There’s a new ‘Sherif’ in town
Egyptian soccer transfer comes to the US to balance his sport with school
Born and raised in Cairo, Egypt, sophomore Longwood men’s soccer transfer Sherif Maalouf experienced a different environment to develop both his body and mind.
In the majority of the United States, education takes precedence to athletics, especially at the K-12 level. Public school students can’t skip school then participate in games afterwards and club practices don’t provide a legitimate reason to miss classes.
However, as Maalouf aged and continued to increase his level of play, it became more difficult for him to balance his love for soccer and desire to remain engaged in school.
“It’s hard here in Egypt, it’s either studying or playing soccer, you cannot do both,” said Maalouf.
After watching his first soccer game around five years old with his father, Maalouf was hooked on the sport.
“I wake up and I play soccer, I watch soccer, I do everything for soccer to be honest. Like it’s been my passion since I was like six. It helped me grow a lot over the past years and I think it’s the most important thing in my life after my family and friends,” he said.
Beginning his training in small-sided games on a church team — similar to a team associated with a school but instead playing for a church — , he worked his way up to playing for a second division semi-professional team at age 12.
Maalouf at 16 then garnered the attention of the first division semi-professional team, Al-Ahy, after he scored 37 goals in the second division tournament. Al-Ahy is considered the “most popular” and strongest soccer club in Africa, according to Maalouf.
The 5’6” forward played with Al-Ahy for three years; despite being a consistent starter for the first two, Maalouf lost playing time in his third as practices conflicted with school.
“All the players in Al-Ahy used to skip school, they only practiced,” said Maalouf. “Sometimes practice was at ten in the morning but I would have school until two. And they didn’t care. All they cared about was having their players on the pitch and they don’t care if we study or do anything.”
His experience with the coaching staff at Al-Ahy led him to look for other options, to find a way to be able to continue to play soccer while continuing his education. After looking into it, he found that college soccer in the US had the balance he wanted.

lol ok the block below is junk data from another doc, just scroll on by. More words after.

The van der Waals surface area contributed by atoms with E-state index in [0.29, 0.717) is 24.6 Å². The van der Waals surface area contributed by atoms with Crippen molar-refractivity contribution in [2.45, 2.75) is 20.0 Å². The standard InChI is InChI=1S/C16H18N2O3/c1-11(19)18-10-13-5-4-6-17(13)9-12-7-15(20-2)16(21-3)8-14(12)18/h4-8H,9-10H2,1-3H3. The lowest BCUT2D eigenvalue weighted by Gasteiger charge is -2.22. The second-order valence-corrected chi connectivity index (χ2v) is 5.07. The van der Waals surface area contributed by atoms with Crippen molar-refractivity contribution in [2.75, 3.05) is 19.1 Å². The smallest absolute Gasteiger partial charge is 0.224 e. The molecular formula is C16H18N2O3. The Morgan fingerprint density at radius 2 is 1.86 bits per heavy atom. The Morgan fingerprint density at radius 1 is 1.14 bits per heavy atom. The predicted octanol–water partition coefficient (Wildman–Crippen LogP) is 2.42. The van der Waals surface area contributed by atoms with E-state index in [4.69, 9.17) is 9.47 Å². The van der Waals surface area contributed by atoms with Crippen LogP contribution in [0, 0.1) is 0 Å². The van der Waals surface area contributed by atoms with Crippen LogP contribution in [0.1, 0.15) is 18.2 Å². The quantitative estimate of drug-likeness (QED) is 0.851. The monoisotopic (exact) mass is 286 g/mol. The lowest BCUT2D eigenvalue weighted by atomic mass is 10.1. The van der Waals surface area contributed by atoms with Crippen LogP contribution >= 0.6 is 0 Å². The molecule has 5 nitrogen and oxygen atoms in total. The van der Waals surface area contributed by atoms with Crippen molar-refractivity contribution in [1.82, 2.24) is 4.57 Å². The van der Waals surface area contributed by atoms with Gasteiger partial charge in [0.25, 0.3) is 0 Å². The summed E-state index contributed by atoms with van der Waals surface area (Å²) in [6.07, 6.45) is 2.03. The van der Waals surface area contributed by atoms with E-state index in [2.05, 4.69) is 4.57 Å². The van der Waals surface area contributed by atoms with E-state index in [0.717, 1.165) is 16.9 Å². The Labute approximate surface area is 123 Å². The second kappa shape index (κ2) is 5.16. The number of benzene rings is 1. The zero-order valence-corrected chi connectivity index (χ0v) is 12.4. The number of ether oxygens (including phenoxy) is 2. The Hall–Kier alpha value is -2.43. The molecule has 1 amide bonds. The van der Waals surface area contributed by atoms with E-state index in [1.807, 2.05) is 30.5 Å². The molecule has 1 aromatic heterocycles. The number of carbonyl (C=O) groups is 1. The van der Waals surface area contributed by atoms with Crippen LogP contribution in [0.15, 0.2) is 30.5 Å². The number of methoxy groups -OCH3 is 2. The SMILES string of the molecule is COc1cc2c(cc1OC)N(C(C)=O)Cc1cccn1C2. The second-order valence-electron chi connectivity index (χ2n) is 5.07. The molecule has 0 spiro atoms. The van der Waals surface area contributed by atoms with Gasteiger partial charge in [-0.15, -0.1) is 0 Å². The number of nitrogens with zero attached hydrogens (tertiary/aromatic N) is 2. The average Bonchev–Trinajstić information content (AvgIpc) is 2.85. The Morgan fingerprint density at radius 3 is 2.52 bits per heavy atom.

“I want to be a professional soccer player, if it doesn’t happen I’ll have my degree and hopefully a good job. That’s what I’m focusing on right now,” said Maalouf.
To Maalouf, soccer is not only a key part of his own life, but an important part of his country.
“In Egypt, we’ve had two revolutions and so it’s a bit tense with politics and the only way for people to forget about this is to watch soccer, play soccer, they love it,” he said.
Maalouf also sought to play soccer in America due to the shakiness of the Egyptian soccer program following the political uprisings.
“In the past five years, political-wise, it’s been hard in Egypt, the soccer program starts then it stops because of the 2010 revolution then the other revolution (in) 2015. There’s always the turbulence that happens. It’s not stable. The soccer program here is not stable. That’s the biggest problem,” explained Maalouf.
Therefore, he spent his first year abroad at Southern Illinois University-Edwardsville (SIUE). However, after two back-to-back ankle sprains early in the season, he was forced to redshirt in order to retain his four years of NCAA eligibility.
Following coaching changes at SIUE, Maalouf explored other options and found Longwood.
“I chose Longwood because when I talked to the coaches they made me feel like at home. Plus the visit had a huge impact on me. When I met my teammates and all the coaching staff and stuff they were really nice. I like the campus it’s a really nice campus and I like Virginia,” said Maalouf.
Maalouf will bring experience playing and adjusting to skilled opponents to Longwood.
During his time on Al-Ahy, the team played in a well-regarded international tournament called the Alkass Cup in Qatar and competed against top European clubs like F.C. Barcelona and Paris-Saint Germain (PSG).
Within the tournament, Maalouf earned MVP while playing against the best team from the United Arab Emirates (UAE) and was listed as one of the top scorers of the event.
The forward hopes to help lead the team, increase communication on the field and, most importantly, score goals.
“I hate losing. I go mad. I just want to win,” said Maalouf. “There’s a lack of leadership on the team, so I hope I can bring that to the team. I hope I can bring leadership and raise the communication level, hopefully. But mainly helping scoring goals.”
With the amount of skill already on the team and his additional help, he believes the team has a solid chance at winning the Big South this season.
“I think the coaches, Coach (Sergio) Rapuano and Coach (Jon) Atkinson, are really nice guys and I think they’re really good coaches. As for my new teammates I watched them play and think they have a lot to give, they’re really good soccer players and I hope we can do good things next year,” said Maalouf.
“I’m really looking forward to playing on the team and having good results and hopefully win the conference.”
Halle Parker | Sports Editor | @_HalParker